Yes, This Knee!

Last week I had arthroscopic surgery on my right knee.  Just before the procedure, a nurse walked over with a felt-tipped pen and wrote “YES” on my right leg.  When the doctor came over, he confirmed it was my right knee that was being operated on, and then proceeded to write his initials above the “YES.”

Apparently this is how they make sure they operate on the correct body part.

That struck me as both reassuring and unnerving.  On the one hand, it was reassuring to know I wouldn’t wake up to discover a missing testicle.  But on the other hand, it was unnerving to realize I had placed my fate in the hands of a medical system that has to resort to felt-tip markers in order to prevent surgical mistakes.

In the end, of course, they operated on the right knee, and I’m happy to report that I’m healing nicely.

PS: Sadly, even writing on the correct body part sometimes fails.

Flippin’ Dummy

Yes, that's me as a kid (the one on the right) When I was a kid, one of my weirder hobbies was ventriloquism.  I don’t remember why I got started, but I do remember that some people thought I was pretty good at it.  In the short time that I was a ventriloquist, I won several local talent shows, and one time I even got to appear on live TV.

The TV appearance started off badly.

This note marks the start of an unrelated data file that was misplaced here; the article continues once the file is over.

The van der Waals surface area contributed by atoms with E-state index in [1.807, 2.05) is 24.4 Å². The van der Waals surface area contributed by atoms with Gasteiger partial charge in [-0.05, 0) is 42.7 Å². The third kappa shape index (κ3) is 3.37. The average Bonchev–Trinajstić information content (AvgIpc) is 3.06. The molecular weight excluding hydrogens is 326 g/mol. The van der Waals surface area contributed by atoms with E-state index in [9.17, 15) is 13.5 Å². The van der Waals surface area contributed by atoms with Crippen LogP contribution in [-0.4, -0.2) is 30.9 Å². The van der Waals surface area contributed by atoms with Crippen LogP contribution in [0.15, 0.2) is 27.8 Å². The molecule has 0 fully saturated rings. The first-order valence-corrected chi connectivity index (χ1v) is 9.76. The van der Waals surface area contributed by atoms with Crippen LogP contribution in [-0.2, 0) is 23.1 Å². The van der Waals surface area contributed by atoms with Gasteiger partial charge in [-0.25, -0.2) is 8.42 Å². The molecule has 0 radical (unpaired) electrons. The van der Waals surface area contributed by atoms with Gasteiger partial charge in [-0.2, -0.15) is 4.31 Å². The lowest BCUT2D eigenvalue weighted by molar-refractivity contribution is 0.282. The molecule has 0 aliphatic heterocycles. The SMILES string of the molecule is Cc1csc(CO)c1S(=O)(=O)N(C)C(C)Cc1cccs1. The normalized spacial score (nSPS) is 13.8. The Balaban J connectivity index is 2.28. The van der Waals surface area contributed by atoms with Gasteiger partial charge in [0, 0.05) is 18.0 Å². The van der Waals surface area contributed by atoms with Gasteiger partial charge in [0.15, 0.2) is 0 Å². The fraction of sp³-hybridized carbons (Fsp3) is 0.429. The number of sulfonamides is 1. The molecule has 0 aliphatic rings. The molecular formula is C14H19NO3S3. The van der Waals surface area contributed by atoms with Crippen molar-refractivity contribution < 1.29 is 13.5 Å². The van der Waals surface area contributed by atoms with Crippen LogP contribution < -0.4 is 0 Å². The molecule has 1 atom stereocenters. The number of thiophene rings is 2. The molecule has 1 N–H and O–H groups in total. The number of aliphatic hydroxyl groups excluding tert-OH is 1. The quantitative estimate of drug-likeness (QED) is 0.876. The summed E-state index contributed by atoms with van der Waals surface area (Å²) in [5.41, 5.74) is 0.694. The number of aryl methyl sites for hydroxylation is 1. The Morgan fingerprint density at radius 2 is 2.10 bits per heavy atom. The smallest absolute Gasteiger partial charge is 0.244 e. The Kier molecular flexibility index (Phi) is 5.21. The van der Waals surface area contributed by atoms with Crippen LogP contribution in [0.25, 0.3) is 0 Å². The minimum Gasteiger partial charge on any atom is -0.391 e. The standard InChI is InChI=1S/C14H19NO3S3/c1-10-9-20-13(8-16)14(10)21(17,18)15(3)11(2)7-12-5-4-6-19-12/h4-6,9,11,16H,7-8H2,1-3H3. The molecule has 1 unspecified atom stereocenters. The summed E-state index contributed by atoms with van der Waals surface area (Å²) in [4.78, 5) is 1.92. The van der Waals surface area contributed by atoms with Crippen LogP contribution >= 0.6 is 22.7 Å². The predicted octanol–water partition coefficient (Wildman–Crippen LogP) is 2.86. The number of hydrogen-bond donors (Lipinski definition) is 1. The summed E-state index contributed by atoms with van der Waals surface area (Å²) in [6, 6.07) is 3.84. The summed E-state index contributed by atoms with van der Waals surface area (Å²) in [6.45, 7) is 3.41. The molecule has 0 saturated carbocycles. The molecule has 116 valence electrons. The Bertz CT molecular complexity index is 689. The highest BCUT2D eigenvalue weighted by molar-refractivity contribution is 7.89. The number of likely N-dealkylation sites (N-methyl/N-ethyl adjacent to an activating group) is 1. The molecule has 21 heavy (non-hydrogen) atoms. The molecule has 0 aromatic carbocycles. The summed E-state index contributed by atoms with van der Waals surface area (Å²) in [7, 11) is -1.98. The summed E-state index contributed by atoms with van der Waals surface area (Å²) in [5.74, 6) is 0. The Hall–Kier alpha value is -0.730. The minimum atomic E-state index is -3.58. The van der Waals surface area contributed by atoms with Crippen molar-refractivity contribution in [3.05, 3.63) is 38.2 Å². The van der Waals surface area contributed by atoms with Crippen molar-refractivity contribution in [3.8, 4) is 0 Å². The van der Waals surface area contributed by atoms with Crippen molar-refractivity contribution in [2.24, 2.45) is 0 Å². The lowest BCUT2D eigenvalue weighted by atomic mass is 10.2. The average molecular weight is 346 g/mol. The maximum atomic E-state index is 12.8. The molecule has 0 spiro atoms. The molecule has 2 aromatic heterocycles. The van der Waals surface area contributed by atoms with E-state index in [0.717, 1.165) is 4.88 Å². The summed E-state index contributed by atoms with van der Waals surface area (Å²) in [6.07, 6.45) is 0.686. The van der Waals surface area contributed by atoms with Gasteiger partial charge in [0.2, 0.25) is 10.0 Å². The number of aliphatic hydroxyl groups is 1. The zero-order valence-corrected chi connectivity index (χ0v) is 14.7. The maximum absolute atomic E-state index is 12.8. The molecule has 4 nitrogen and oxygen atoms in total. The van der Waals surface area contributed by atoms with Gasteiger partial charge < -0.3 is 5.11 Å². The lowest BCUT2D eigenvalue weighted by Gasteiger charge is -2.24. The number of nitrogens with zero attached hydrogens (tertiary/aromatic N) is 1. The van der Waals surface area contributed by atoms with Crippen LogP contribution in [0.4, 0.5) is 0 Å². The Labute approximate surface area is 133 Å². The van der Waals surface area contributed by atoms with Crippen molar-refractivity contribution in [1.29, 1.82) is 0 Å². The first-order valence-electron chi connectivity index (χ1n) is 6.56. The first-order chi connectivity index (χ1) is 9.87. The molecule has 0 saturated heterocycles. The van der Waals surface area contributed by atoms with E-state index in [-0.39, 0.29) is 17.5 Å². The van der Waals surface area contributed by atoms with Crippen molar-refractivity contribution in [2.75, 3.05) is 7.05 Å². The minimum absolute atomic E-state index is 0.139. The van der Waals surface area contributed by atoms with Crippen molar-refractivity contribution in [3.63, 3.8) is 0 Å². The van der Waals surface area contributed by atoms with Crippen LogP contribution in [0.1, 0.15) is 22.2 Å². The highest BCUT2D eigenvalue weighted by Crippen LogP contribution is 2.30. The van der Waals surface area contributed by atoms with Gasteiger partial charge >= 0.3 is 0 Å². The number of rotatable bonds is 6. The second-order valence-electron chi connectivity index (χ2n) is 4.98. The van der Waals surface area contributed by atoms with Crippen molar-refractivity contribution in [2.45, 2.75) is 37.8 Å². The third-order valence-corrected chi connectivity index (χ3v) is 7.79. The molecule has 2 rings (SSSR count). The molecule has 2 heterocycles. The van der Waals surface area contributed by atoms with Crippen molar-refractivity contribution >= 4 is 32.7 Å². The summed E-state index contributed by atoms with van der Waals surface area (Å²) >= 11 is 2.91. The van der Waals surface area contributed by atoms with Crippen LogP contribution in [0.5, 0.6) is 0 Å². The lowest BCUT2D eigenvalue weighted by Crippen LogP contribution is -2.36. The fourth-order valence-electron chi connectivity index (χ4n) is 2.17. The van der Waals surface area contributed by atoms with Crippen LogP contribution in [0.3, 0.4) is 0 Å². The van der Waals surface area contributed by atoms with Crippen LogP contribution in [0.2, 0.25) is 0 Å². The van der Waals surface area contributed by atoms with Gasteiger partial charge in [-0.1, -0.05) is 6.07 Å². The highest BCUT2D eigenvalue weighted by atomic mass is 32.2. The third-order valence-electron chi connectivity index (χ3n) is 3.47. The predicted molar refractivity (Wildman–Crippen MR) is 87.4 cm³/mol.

The crew sat me and my dummy in a chair in front of the camera, and soon afterwards the cameraman made some sort of hand motion at me.  I had no idea what the hand motion meant, so I just sat there, assuming it was nothing I needed to be concerned about.

Then he did it again, and this time it was clear that I was supposed to do something.  But I didn’t know what to do, so I simply looked at the camera and said, “what?”  He did it one more time, this time more forcefully, and again I said, “what?”

The cameraman, obviously displeased that I didn’t grok his secret language, leaned forward and said, “YOU’RE ON!”

Oops.  I’d just screwed up on live TV.

I nervously launched into my routine, which began with a joke involving three pieces of candy.  I was supposed to hold up three fingers when I mentioned the candy, but I was so distressed with how things started that I forgot to hold up two of them.

The one finger I held up was the middle one.

In slow motion, my eyes moved to the upheld digit, and a look of sheer terror crossed my face when I realized that I’d flipped off everyone watching.  Doing that as an adult would’ve been bad enough, but it’s infinitely worse doing it as a kid.  The middle finger held a mystical quality back then, and raising it – even accidentally – was a very bad thing.  I was pretty sure that raising it on live TV would mean a lump of coal come Christmas morning, and possibly even eternal torment in the place with the guy with the horns.

To my surprise, nobody mentioned my one-fingered salute after the show, and I never got in trouble for it.  But somewhere deep down, in the same place I store my guilt over setting off those stink bombs in third grade, I just know I’ll eventually pay for flipping off my home town.

Hospitals Are No Place for Sick People